Eventually, the forecast rain made a tardy appearance and washed us all back indoors – but at least we had enjoyed our time outside first. A truly lovely birthday!

And what did I spend the first morning of my new year doing? Why, organising Christmas, of course… what else?!!!

Merry Vegan Midwinter!

Jess' Workshop Picture‘MERRY VEGAN MIDWINTER’: an alternative festive feast of delights, Sunday, 24th November, 2019, Trigonos, Gwynedd, North Wales
Early bird offer £69 – ends 8th November
Regular day ticket £79

Author, Gillian Monks, and author and TV chef, Lee Watson, are teaming up to bring you a day of seasonal enjoyment, inspiring experiences and magical treats.

Prepare to be inspired!

INCLUDES:

  • Three course vegan festive lunch and welcome drink
  • Workshop with Gillian making authentic traditional Christmas decorations from locally foraged evergreenery
  • Cooking demonstration with Lee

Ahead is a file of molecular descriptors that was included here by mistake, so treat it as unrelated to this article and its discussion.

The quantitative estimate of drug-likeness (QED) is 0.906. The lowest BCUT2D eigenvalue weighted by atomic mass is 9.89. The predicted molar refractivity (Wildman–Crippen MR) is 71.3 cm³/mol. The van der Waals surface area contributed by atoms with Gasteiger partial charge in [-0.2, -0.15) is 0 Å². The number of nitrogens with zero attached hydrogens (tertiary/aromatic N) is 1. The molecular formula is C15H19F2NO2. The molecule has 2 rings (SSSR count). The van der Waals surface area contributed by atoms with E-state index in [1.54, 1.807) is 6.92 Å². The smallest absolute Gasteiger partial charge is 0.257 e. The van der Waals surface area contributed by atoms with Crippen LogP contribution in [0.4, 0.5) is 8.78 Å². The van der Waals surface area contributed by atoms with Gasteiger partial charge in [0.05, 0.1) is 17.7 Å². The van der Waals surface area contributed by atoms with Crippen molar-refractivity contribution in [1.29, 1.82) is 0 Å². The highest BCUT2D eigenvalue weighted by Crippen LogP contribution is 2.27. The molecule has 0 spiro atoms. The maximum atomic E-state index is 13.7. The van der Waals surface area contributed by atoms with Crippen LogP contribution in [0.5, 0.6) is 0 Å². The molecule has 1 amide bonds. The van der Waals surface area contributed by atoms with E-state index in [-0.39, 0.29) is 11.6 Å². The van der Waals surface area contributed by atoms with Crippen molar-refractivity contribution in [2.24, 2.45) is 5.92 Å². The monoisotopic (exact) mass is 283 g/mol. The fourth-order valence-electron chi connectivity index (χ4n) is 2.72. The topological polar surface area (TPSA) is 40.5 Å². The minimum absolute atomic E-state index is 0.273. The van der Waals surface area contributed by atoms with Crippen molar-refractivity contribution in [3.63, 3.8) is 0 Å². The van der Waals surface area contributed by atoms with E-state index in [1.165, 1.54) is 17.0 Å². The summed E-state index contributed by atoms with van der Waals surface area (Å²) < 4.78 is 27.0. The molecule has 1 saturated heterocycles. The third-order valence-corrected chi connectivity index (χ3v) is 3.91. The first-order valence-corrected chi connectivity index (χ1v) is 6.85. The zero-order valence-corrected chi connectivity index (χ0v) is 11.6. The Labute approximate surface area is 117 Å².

• Candlelit afternoon tea with special hot chocolate, storytelling and carols by a blazing open fire
  • Selection of teas and fresh coffee available throughout the day
  • Full recipe booklet, especially designed for the day – try all the recipes at home.

Early bird offer: £69, until the 8th November
Normal day ticket: £79
Bed and breakfast rates also available for those coming from further afield

TO BOOK:
Tel 01286 882 388 or email info@trigonos.org
For a booking form visit Trigonos’ web site
Address: Trigonos, Plas Baladeulyn, Nantlle, Caernarfon, Gwynedd, North Wales

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Celebrating With A Book Launch!

What a wonderfully amazing and joyous day! My first proper book launch to

officially birth my second book, ‘The Alternative Advent Calendar’, out into the world. And we had a blast! Even before two o’clock struck, people were pouring through the door as I happily greeted so many friends… new and old. It was so good to have so many very dear people there with me.

And there was lots for them to do while we waited for stragglers – and there were one or two! I had assembled a collection of vintage family advent calendars dating back to the early 1950’s which we put out on display, (more about them another time), and we had both my books, ‘Merry Midwinter’ and ‘The Alternative Advent Calendar’ for sale, as well as a branch full of my speciality fir cone gnomes which make cheekily cute decorations at any time of year.